Matsusaka Wagyu
Kobe beef
Kobe Wagyu

It is a well-known story that the former U.S. President Barack Obama asked for Kobe beef when he came to Japan in 2009.

Kobe Bryant, one of the best professional basketball players who passed away in 2020, got his first name because his father was so impressed with Kobe beef when he came to Japan.

Globally Kobe beef is more famous than Matsusaka beef and its characteristic is fine-grained tissues of meat. It also boasts refined sweetness. Kobe beef is usually served as steak or at teppanyaki (Japanese-style grilling).

Yonezawa beef
Yonezawa Wagyu

Along with Kobe and Matsusaka beef, this brand from Yamagata Prefecture is widely known in Japan. The cattle are fed rice straw, which is harvested from the ranchers’ own rice fields, and the high quality fodder grown in rich nature produces sweetness in the fat.

I recommend sukiyaki, a local hot pot dish of the Yonezawa area, to enjoy this beef.

Sukiyaki with Yonezawa Beef
Omi (Ohmi) beef
Omi Ohmi Wagyu

This beef has a high degree of marbling, rich aroma, and fat that melts in your mouth.

These characteristics come from the fact that the meat contains more oleic acid, one of unsaturated fatty acids that have a lower melting point and are regarded as a contributing factor for beef’s aroma and taste.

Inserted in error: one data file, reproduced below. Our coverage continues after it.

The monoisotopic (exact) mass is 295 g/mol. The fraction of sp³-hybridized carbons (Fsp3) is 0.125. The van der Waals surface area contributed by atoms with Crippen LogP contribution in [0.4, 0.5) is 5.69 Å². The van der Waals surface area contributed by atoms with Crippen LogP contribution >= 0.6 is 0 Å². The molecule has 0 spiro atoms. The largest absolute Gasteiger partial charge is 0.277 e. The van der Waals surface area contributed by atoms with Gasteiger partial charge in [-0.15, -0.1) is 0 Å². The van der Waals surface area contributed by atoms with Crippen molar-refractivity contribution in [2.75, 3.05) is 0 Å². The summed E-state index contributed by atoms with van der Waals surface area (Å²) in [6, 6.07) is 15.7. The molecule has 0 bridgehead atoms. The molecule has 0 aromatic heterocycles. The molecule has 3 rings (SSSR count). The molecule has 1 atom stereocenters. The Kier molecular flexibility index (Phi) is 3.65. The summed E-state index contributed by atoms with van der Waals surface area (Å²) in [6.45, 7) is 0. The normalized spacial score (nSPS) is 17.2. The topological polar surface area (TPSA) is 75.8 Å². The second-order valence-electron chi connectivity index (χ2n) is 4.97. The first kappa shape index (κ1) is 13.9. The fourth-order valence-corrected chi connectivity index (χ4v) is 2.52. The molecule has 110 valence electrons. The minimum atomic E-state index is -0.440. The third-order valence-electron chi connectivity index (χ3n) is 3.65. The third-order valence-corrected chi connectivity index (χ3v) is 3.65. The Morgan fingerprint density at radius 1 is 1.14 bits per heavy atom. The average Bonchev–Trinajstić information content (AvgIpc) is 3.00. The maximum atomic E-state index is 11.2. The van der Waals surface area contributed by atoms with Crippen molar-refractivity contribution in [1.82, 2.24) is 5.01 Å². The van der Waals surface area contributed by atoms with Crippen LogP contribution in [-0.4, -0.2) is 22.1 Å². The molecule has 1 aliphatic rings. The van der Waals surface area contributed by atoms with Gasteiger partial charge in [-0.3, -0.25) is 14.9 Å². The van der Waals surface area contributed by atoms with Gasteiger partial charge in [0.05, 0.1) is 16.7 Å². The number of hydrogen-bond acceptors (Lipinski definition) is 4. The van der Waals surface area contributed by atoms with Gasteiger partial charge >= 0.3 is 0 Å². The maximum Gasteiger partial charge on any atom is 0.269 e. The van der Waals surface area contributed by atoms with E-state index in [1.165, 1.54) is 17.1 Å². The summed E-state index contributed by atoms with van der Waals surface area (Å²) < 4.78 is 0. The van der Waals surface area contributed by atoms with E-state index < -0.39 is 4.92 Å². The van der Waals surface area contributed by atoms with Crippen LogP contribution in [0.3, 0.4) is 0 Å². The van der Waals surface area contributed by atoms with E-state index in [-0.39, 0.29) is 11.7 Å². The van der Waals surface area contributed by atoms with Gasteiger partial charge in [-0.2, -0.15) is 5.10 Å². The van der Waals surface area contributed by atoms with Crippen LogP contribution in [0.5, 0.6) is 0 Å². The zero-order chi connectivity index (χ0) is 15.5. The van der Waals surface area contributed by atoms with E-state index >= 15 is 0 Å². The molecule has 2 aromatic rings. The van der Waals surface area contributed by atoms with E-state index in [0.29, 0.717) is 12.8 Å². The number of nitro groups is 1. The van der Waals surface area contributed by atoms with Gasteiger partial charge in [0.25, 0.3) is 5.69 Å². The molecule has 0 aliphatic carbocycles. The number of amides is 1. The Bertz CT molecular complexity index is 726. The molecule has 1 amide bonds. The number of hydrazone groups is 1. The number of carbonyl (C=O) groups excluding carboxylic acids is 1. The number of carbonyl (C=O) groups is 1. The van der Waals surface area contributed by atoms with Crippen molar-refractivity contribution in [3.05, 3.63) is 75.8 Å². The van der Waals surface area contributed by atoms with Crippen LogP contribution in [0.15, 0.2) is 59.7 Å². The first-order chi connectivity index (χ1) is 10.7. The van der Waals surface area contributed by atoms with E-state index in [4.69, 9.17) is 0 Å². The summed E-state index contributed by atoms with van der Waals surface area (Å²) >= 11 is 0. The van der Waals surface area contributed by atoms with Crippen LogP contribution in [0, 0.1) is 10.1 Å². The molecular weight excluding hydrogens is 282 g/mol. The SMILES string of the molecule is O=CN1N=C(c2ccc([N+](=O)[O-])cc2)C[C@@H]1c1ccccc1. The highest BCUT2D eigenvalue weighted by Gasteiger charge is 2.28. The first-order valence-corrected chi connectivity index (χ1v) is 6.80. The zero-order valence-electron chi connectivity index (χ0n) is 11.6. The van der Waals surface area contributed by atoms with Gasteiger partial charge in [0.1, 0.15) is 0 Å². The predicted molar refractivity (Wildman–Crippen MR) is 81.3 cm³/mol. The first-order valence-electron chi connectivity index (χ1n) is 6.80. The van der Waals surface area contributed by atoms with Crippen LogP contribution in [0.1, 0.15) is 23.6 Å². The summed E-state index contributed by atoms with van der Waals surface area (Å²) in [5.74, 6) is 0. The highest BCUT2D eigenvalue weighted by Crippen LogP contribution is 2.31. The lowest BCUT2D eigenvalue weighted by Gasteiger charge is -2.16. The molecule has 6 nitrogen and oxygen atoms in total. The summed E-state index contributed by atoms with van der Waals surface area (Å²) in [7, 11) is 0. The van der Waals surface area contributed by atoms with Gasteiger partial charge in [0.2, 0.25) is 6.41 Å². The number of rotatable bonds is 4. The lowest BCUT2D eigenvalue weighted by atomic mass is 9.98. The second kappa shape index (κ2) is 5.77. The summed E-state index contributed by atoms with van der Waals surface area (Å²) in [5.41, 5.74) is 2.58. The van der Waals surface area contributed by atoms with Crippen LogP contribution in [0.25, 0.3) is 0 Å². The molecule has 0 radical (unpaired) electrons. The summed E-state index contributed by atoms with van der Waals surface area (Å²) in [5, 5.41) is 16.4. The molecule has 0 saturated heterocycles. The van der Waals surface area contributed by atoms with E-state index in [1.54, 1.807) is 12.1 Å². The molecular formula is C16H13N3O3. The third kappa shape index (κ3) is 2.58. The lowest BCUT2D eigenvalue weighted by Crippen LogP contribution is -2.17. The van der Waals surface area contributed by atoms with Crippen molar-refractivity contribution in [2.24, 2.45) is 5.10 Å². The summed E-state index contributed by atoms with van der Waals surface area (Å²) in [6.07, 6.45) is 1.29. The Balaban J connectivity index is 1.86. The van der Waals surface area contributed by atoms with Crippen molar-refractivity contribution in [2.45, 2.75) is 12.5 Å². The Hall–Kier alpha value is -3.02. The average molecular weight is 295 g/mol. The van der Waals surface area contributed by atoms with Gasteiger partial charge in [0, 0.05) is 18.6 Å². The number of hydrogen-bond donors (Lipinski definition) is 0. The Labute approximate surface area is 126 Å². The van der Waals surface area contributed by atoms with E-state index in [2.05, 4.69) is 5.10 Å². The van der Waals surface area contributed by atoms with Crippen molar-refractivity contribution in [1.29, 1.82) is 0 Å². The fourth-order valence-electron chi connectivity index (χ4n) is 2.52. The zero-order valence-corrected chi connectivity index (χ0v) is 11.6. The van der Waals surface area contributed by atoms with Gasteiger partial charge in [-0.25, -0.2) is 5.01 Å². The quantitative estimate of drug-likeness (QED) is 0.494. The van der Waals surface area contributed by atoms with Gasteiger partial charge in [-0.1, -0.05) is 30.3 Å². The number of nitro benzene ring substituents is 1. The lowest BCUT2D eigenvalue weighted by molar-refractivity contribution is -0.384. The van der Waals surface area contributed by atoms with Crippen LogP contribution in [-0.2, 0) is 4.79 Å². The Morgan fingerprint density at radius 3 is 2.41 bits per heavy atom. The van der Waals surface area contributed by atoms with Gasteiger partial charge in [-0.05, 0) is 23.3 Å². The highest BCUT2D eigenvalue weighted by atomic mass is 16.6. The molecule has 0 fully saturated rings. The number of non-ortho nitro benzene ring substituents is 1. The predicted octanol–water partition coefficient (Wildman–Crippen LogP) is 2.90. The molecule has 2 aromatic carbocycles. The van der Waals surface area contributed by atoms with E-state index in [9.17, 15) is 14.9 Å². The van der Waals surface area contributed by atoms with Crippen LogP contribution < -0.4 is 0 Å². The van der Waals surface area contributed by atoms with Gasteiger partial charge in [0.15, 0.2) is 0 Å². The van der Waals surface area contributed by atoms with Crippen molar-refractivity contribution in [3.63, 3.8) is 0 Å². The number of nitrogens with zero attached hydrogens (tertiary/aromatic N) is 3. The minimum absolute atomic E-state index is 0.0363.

Omi Ohmi Wagyu Beef

What Is Overseas Wagyu?

The cattle raised abroad with wagyu’s genetics also belong to the category of “wagyu,” but they are called “Overseas Wagyu” in Japan and differentiated from “Japanese Wagyu.”

Till 1998, wagyu and its sperm had been exported for the purpose of research (it is banned now). Consequently, wagyu is being produced in Australia, the United States, Canada, China, Europe and other countries.

After the outbreak of foot-and-mouth disease in 2010 and the nuclear accident in 2011, countries stopped importing beef from Japan and Australia-raised wagyu has been widespread in the world market.

Australia is in particular famous for its wagyu. It conducts thorough quality control by implementing standards as strict as those in Japan. Although it is not the same with Japanese wagyu, Australian wagyu is produced in a large amount and its high-quality meat is distributed around the world.

Wagyu in Australia

Wagyu in Australia

What Is A5, the Highest Grade of Wagyu?

A5 is recognized as the top-quality beef among Japanese wagyu. Beef in Japan is given grades by the Japan Meat Grading Association and they are used throughout the market.